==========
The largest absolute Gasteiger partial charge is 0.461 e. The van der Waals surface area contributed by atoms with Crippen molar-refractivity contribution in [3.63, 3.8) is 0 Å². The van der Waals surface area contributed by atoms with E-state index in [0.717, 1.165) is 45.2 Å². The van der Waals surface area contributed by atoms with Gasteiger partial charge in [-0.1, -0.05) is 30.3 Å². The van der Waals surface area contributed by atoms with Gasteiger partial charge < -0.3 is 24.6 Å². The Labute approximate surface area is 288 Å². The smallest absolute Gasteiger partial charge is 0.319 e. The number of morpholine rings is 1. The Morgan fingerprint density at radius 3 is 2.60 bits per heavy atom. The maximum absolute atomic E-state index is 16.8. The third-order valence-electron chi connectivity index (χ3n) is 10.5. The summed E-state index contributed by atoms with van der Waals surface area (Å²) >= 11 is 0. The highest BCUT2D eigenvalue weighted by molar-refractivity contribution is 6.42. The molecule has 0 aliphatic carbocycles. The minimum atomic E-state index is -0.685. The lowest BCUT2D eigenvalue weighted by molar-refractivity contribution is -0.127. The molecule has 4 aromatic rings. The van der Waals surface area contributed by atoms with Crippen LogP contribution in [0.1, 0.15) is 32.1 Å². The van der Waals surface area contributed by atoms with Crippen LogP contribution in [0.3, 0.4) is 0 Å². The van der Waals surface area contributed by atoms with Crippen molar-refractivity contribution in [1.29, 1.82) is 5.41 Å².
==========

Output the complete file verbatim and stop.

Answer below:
The largest absolute Gasteiger partial charge is 0.461 e. The van der Waals surface area contributed by atoms with Crippen molar-refractivity contribution in [3.63, 3.8) is 0 Å². The van der Waals surface area contributed by atoms with E-state index in [0.717, 1.165) is 45.2 Å². The van der Waals surface area contributed by atoms with Gasteiger partial charge in [-0.1, -0.05) is 30.3 Å². The van der Waals surface area contributed by atoms with Gasteiger partial charge < -0.3 is 24.6 Å². The Labute approximate surface area is 288 Å². The smallest absolute Gasteiger partial charge is 0.319 e. The number of morpholine rings is 1. The Morgan fingerprint density at radius 3 is 2.60 bits per heavy atom. The maximum absolute atomic E-state index is 16.8. The third-order valence-electron chi connectivity index (χ3n) is 10.5. The summed E-state index contributed by atoms with van der Waals surface area (Å²) >= 11 is 0. The highest BCUT2D eigenvalue weighted by molar-refractivity contribution is 6.42. The molecule has 0 aliphatic carbocycles. The minimum atomic E-state index is -0.685. The lowest BCUT2D eigenvalue weighted by molar-refractivity contribution is -0.127. The molecule has 4 aromatic rings. The van der Waals surface area contributed by atoms with Crippen LogP contribution in [0.1, 0.15) is 32.1 Å². The van der Waals surface area contributed by atoms with Crippen LogP contribution in [0.3, 0.4) is 0 Å². The van der Waals surface area contributed by atoms with Crippen molar-refractivity contribution in [1.29, 1.82) is 5.41 Å².